It would be difficult to find a sector of the Swiss economy that has suffered more knocks in the past 20 years than Swiss farming.
That Swiss farmers are wont to complain is a part of national folklore. However, in real terms they have suffered a drop in income of at least ten per cent in the past decade.
Thousands of farms - usually on the verge of bankruptcy - have been sold. From more than 92,000 farms in 1990, there were just 61,000 left by 2008.
Many of the remaining ones survive only because their farmers have taken up a second occupation. Farms with a surface of more than 20 hectares have bucked this trend though, with their numbers increasing.
Before and during the Second World War, some 25 per cent of the population worked in agriculture. Today that figure is just three per cent.
In the 1950s Switzerland gained exemption from the General Agreement on Tariffs and Trade - forerunner of today's World Trade Organization (WTO) - largely to protect Swiss farming from foreign competition.
This was not so much self-interest as a reflection of the fact that mountainous Switzerland does not lend itself to any kind of efficient farming.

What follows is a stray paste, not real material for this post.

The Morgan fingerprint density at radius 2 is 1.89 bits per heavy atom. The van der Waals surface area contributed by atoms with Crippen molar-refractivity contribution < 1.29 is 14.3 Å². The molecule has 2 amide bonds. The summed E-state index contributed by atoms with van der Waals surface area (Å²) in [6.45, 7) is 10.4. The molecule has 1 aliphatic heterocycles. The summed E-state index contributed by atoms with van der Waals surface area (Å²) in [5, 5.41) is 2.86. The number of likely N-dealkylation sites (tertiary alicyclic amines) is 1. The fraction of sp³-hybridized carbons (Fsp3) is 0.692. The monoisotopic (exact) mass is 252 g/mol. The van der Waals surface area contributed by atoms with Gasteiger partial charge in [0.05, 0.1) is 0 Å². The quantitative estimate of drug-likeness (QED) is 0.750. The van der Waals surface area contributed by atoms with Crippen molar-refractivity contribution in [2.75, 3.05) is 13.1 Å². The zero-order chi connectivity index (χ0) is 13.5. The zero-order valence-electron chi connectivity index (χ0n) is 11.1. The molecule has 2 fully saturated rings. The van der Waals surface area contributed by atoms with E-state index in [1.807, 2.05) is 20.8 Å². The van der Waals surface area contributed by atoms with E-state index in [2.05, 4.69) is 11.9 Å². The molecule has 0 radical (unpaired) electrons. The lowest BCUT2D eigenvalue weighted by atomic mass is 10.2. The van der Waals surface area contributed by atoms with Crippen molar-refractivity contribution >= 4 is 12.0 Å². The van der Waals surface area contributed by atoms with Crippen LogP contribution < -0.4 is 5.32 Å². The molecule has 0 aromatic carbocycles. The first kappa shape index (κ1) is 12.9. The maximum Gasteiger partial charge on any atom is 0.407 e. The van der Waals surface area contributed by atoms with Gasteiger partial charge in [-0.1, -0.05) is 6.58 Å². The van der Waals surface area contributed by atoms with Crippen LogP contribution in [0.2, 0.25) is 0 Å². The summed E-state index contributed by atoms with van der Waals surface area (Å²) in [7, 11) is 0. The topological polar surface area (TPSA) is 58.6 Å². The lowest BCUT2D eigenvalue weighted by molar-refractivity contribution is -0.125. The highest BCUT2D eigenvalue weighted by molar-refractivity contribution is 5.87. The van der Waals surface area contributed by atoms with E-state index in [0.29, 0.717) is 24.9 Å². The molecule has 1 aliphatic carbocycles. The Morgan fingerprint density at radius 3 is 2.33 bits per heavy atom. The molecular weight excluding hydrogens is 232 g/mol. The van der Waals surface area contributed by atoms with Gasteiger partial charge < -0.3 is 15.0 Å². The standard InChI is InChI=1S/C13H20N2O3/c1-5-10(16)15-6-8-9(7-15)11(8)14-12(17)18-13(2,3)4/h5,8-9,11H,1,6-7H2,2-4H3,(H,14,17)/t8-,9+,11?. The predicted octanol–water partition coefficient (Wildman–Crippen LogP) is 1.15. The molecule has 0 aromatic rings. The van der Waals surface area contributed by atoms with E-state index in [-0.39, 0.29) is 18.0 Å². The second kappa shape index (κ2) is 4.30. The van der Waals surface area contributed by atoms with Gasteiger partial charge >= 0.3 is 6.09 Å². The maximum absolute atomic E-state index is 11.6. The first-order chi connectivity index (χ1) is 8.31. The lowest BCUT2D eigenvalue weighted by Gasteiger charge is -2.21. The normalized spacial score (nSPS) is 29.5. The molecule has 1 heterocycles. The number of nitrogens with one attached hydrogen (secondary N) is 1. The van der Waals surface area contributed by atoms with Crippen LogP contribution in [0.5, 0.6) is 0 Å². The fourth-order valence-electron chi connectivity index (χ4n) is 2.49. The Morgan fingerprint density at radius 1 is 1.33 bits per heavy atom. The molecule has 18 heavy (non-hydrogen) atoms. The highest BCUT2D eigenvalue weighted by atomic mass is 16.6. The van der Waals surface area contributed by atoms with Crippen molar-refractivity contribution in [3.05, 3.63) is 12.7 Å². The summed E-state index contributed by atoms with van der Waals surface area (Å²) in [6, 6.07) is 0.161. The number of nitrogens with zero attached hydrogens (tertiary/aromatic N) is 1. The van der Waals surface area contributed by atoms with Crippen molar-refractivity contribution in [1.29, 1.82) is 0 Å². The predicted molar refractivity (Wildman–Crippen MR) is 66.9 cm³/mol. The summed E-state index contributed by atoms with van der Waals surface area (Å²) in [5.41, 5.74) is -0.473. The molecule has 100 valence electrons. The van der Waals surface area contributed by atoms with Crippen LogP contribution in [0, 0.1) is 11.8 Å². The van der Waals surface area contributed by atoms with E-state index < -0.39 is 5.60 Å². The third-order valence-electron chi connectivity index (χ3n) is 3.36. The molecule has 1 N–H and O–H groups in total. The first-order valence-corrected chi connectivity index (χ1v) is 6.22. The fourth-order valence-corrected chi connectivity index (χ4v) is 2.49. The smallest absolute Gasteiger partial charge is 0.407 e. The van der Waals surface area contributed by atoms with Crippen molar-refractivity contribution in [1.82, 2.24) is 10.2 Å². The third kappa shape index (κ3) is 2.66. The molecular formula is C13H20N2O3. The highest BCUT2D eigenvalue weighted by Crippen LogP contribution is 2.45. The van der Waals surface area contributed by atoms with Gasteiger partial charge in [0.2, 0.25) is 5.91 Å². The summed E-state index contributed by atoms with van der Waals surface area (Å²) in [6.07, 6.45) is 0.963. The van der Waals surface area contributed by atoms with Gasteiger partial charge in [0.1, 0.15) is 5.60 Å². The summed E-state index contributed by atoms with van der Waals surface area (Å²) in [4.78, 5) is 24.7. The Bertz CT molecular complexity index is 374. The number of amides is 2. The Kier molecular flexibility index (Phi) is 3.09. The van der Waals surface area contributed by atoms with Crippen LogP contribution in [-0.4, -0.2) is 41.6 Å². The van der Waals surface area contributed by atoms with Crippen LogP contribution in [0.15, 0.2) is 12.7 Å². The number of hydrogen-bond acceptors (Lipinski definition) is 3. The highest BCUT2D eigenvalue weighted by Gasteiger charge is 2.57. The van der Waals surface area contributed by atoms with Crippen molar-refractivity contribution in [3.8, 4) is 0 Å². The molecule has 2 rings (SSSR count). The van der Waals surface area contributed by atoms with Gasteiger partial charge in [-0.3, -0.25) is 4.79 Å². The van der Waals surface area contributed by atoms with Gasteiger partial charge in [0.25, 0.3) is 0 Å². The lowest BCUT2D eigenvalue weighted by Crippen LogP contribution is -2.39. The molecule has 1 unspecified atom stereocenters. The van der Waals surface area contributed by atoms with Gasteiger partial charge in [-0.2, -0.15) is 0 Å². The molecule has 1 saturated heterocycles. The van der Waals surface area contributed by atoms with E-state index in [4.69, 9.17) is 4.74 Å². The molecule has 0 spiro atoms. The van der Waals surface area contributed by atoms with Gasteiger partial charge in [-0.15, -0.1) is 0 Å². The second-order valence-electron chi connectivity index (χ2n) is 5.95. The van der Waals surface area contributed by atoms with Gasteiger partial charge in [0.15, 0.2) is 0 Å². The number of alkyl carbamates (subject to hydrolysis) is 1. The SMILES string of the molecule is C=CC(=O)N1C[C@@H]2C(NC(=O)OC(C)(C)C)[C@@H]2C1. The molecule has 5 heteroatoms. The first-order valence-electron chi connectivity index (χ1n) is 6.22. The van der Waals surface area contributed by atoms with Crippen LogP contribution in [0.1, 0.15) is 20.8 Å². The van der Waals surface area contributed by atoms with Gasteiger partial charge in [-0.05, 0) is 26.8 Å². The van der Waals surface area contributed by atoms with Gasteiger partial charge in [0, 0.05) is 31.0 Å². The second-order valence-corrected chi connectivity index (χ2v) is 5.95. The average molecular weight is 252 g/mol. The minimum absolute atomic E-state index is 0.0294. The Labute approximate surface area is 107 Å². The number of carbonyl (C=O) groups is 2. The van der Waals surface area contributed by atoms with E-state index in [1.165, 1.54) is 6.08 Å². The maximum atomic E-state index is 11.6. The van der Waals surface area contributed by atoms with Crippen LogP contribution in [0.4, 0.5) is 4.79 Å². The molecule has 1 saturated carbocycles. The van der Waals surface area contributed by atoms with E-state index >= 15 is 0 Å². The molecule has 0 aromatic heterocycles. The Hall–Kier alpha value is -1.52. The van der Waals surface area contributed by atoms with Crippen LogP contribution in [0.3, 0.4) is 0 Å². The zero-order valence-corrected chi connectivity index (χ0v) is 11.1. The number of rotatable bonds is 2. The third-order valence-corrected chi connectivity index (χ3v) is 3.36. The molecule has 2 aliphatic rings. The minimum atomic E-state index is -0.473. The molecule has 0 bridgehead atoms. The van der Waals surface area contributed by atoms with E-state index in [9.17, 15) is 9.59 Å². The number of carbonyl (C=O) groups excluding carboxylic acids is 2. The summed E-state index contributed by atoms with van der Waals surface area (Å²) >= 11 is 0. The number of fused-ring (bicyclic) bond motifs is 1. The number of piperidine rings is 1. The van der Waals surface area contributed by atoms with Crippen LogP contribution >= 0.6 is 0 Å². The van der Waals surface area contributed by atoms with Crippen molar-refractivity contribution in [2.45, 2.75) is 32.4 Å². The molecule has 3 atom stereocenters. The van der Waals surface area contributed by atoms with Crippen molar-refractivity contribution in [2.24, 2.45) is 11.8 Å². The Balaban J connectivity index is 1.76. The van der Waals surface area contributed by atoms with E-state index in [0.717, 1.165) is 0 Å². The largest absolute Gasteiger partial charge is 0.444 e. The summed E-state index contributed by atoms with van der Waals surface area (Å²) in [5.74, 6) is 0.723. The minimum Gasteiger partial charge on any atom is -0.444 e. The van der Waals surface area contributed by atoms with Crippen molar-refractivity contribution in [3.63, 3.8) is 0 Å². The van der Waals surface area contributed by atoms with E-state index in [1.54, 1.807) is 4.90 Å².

Many farmers are opposed to a further opening of agricultural markets and closer cooperation with the European Union.
Swiss farmers need SFr2.5 billion ($1.96 billion) in direct payments or state subsidies every year, whether or not they face competition.
Some estimates suggest that supporting farming costs the Swiss taxpayer SFr4 billion annually.
Direct payments have the advantage of not simply rewarding overproduction, and can selectively promote sectors of farming working in line with Swiss agriculture policy, for instance, organic farming. Nowadays over eleven per cent of cultivated soil is farmed according to strict organic requirements.
Ultimately there are few farm products that could not be imported more cheaply than produced domestically, but this country wants to retain a level of self-sufficiency in food production. Moreover, farmers as a group have a cultural, sociological, and not least, political significance which borders on the iconic.
Even if the masses of Swiss cheese produced in the midland plain and alpine pastures (180,000 tons in 2008) cannot be sold for a real profit, farmers, cultivators, forestry workers and gardeners would still be needed to look after the 50 per cent of terrain now given over to agriculture.